Different colours evoke different emotions and send specific messages to your audience. For example, red is energetic and blue is calming, but what about green? Let’s take a closer look at green colour theory and how this hue can affect your branding.
What a single or double space after a period says about your branding.
In a world where we spend more time with our smartphones than some members of our own family, you could be forgiven for thinking that the business card is a relic that belongs firmly in the past.
Intranets have evolved from a series of links on a page to a tool that promotes internal branding and employee engagement. However, if you want your intranet to be relevant, it must be modern.
Design and branding can help make your business memorable, and the colours you choose will have an impact on how others view your brand. In this part of our colour theory series, we’re going to focus on red.
About a third of the world’s top brands use blue in their logos and branding. In industries where credibility and reliability matter most, blue is preferred for branding. But why? Let’s take a closer look at blue colour theory and the psychology behind this popular hue.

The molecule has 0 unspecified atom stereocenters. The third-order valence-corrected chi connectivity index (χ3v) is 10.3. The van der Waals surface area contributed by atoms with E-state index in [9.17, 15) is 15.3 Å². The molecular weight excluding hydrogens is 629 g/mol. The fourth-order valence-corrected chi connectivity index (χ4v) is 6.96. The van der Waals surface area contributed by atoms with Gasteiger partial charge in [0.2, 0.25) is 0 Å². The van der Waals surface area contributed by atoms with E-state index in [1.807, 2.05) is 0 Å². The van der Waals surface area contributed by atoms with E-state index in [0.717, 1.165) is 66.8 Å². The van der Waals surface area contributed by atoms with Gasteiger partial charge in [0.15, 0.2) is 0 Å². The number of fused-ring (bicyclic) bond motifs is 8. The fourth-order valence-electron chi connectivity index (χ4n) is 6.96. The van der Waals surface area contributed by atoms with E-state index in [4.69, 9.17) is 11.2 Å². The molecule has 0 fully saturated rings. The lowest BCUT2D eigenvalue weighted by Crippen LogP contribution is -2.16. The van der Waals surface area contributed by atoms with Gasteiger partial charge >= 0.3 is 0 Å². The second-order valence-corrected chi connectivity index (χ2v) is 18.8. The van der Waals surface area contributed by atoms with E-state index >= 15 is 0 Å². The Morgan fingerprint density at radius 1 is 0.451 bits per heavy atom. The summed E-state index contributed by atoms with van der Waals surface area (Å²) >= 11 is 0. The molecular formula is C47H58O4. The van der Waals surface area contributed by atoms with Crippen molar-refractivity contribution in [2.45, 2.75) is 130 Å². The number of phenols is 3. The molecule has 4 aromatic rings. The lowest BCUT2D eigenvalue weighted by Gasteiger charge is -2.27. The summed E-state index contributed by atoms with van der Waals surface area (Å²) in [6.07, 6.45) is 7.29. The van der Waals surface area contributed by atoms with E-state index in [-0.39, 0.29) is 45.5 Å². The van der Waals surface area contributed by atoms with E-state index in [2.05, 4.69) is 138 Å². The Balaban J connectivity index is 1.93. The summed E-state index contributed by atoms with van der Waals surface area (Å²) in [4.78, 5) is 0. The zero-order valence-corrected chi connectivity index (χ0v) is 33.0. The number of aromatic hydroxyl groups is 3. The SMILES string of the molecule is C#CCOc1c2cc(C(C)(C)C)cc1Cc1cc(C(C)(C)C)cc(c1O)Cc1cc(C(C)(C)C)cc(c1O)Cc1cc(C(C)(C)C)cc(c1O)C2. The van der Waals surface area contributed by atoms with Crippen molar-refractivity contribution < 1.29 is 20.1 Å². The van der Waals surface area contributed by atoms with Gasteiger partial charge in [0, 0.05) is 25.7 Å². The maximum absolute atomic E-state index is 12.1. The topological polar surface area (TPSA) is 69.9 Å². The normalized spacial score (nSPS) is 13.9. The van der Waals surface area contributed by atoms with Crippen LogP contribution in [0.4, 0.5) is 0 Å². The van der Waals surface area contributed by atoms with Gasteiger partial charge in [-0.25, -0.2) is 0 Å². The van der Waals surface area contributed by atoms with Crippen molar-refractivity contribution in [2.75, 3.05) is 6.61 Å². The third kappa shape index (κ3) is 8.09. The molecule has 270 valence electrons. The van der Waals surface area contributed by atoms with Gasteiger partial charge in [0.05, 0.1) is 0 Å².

Yellow colour theory is associated with being happy and cheerful. Considered “energising,” yellow is a warm colour that captures attention in branding and is often used when a brand wants to show creativity and optimism.
Certain colours can make us feel a certain way when we see them. Black is unique in that it is the absence of colour. Yet, it can still evoke some very strong emotions and create lasting impressions in the minds of consumers.